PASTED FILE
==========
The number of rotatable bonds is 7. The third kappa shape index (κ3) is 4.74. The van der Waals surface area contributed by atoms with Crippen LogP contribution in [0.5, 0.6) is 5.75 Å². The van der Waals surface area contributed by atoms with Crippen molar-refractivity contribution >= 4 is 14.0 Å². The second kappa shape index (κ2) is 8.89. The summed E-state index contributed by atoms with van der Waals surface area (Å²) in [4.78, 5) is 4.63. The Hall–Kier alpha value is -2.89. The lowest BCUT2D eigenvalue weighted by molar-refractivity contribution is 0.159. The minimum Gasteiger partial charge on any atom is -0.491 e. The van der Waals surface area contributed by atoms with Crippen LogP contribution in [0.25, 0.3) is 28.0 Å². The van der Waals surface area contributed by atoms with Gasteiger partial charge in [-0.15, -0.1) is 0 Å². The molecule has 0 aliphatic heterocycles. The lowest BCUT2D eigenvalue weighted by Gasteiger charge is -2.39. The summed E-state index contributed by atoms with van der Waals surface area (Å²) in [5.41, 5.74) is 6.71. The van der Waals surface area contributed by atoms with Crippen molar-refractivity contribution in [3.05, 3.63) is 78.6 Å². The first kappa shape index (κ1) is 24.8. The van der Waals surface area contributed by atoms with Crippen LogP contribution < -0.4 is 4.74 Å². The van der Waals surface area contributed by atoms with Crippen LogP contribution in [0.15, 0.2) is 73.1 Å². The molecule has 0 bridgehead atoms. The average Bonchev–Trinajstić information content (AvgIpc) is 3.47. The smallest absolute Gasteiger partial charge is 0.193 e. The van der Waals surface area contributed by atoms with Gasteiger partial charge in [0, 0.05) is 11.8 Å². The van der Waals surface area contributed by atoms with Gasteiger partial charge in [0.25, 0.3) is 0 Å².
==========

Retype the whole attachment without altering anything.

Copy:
The number of rotatable bonds is 7. The third kappa shape index (κ3) is 4.74. The van der Waals surface area contributed by atoms with Crippen LogP contribution in [0.5, 0.6) is 5.75 Å². The van der Waals surface area contributed by atoms with Crippen molar-refractivity contribution >= 4 is 14.0 Å². The second kappa shape index (κ2) is 8.89. The summed E-state index contributed by atoms with van der Waals surface area (Å²) in [4.78, 5) is 4.63. The Hall–Kier alpha value is -2.89. The lowest BCUT2D eigenvalue weighted by molar-refractivity contribution is 0.159. The minimum Gasteiger partial charge on any atom is -0.491 e. The van der Waals surface area contributed by atoms with Crippen LogP contribution in [0.25, 0.3) is 28.0 Å². The van der Waals surface area contributed by atoms with Gasteiger partial charge in [-0.15, -0.1) is 0 Å². The molecule has 0 aliphatic heterocycles. The lowest BCUT2D eigenvalue weighted by Gasteiger charge is -2.39. The summed E-state index contributed by atoms with van der Waals surface area (Å²) in [5.41, 5.74) is 6.71. The van der Waals surface area contributed by atoms with Crippen molar-refractivity contribution in [3.05, 3.63) is 78.6 Å². The first kappa shape index (κ1) is 24.8. The van der Waals surface area contributed by atoms with Crippen LogP contribution < -0.4 is 4.74 Å². The van der Waals surface area contributed by atoms with Crippen LogP contribution in [0.15, 0.2) is 73.1 Å². The molecule has 0 bridgehead atoms. The average Bonchev–Trinajstić information content (AvgIpc) is 3.47. The smallest absolute Gasteiger partial charge is 0.193 e. The van der Waals surface area contributed by atoms with Gasteiger partial charge in [0, 0.05) is 11.8 Å². The van der Waals surface area contributed by atoms with Gasteiger partial charge in [0.25, 0.3) is 0 Å².